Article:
The 1991 papal encyclical Centesimus Annus has been described as prompting a springtime in Christian social teaching because it makes it easier to see freedom, specifically economic freedom, as a moral mandate. The sad truth is that the two traditions that come together in Centesimus Annus–religious orthodoxy and classical liberal social theory–have appeared to be at odds with each other for the better part of three centuries.
Although the classical liberal tradition sprang out of a Christian humanism rooted in the scholastic tradition, some of the classical liberals of the eighteenth and nineteenth centuries, while keeping the scholastic’s habit of rigorous social thought, abandoned their high regard for ecclesiastical and social authority. And the Church, during certain periods, has strongly criticized what was construed to be the free society, partly because some social thinkers conflated the theories of economic liberalism with moral libertinism, viewing them as one in the same and as mutually reinforcing.
This was a great tragedy in the history of the relationship between church authority and the liberal tradition. As the tensions mounted in the latter half of the nineteenth century, the allegiances of men such as Lord Acton were torn as they came to believe that they had to choose between spiritual authority and the dictates of reason, a situation the late scholastics would have seen as a grave departure from teaching of their master, Saint Thomas.
Friedrich A. Hayek’s last book had the interesting title The Fatal Conceit. The conceit he speaks of is not something as simple as the suggestion that the government can run the economy or that all things can be owned in common, two errors that only the most dogmatic of intellectuals commit today. Instead, the conceit he wanted us to recognize is the idea that human reason is capable of designing a social order without taking into account the evolved patterns of human law, relationships, economy, and traditions. This conceit, he says, leads us to empower institutions such as the state to override the natural order of liberty in an attempt to impose a plan on society.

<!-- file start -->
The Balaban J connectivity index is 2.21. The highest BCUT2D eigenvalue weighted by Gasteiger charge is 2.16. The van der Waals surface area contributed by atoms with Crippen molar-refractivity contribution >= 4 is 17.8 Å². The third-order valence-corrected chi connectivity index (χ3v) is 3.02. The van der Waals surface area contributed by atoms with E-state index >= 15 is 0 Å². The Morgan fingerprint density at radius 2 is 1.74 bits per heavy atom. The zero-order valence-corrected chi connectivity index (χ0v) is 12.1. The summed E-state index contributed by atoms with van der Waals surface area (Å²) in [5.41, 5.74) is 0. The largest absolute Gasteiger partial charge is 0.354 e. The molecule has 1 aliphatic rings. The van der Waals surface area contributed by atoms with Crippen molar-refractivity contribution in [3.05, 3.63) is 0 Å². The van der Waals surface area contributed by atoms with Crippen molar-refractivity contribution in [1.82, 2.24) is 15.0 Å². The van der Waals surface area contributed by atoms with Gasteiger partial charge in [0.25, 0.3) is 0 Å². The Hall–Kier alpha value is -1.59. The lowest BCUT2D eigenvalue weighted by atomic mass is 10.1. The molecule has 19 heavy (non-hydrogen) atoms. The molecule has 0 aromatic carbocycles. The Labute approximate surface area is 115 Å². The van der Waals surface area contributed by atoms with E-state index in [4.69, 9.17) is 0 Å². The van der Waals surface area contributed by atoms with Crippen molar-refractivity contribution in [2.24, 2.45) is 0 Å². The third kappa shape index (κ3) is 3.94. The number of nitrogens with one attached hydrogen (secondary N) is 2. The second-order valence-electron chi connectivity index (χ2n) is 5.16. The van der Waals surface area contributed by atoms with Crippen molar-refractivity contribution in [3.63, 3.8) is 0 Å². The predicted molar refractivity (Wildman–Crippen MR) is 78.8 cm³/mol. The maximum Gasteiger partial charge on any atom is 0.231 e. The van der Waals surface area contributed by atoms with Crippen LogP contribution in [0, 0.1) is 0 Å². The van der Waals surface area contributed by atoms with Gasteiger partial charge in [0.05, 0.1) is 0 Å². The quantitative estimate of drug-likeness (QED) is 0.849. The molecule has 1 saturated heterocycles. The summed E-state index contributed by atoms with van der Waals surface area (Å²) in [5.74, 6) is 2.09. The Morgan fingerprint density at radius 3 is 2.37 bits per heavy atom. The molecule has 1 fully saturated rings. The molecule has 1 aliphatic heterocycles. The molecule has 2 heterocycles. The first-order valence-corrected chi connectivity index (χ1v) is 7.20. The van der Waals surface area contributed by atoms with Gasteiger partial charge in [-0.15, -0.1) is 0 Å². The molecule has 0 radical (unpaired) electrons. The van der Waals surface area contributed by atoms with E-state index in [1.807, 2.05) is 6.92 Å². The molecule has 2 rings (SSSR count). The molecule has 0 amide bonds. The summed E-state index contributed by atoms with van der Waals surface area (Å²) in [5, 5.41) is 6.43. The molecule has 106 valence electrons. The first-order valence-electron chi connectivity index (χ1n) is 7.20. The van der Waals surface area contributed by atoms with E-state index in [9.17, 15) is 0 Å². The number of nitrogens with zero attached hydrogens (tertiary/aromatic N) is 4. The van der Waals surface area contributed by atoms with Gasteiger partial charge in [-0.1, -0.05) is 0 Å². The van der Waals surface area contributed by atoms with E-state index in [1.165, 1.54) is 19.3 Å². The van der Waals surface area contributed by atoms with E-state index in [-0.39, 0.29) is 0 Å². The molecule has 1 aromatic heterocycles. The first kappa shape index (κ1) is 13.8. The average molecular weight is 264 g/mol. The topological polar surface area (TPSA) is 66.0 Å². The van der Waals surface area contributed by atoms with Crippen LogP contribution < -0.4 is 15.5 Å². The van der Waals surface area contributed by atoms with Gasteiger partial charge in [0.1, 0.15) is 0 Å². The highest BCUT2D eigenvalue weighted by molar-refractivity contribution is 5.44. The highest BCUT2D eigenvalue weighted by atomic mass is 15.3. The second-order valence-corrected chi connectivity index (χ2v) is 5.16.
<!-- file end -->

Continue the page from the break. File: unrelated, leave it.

We find here in Hayek the potential for complementarity between an indispensable principle of Christian social teaching–namely, subsidiarity–and the classical liberal tradition. And if we are looking for the extent of this complementarity, we need look no further than Pope John Paul’s 1991 encyclical Centesimus Annus, which accomplished the great task of repairing the damage done by centuries of unnecessary separation between these two great traditions. Because of the courage of John Paul II and his case in favor of the free society now that socialism is being discredited worldwide, we have entered into a new era of intellectual and social history. No longer do we feel compelled to speak of classical liberalism and religious orthodoxy as belonging to two separate intellectual worlds. We have begun to speak of them as one and to repair the split that was unnecessary and proved so dangerous to the cause of human liberty.
So our task is one of education and intellectual and social engagement. This engagement will be made all the more potent to the extent that the principle of subsidiarity is authentically observed, and the scope of the Church’s moral and evangelistic influence is broadened by taking back from secular political institutions its primary role of compassion and social service. It is an engagement we must all throw ourselves into completely, and not only because the stakes are so high for the future of civilization. We must also do so because it is our vocation and our duty to tell the truth to man. In doing so, may we continue to work to heal the scars left from the statist errors of this century. May the advent of the third millennium of the Church see us occupied with the construction of a civilization of love, meaningful and free human labor, and the vigorous embrace of a free and virtuous society.
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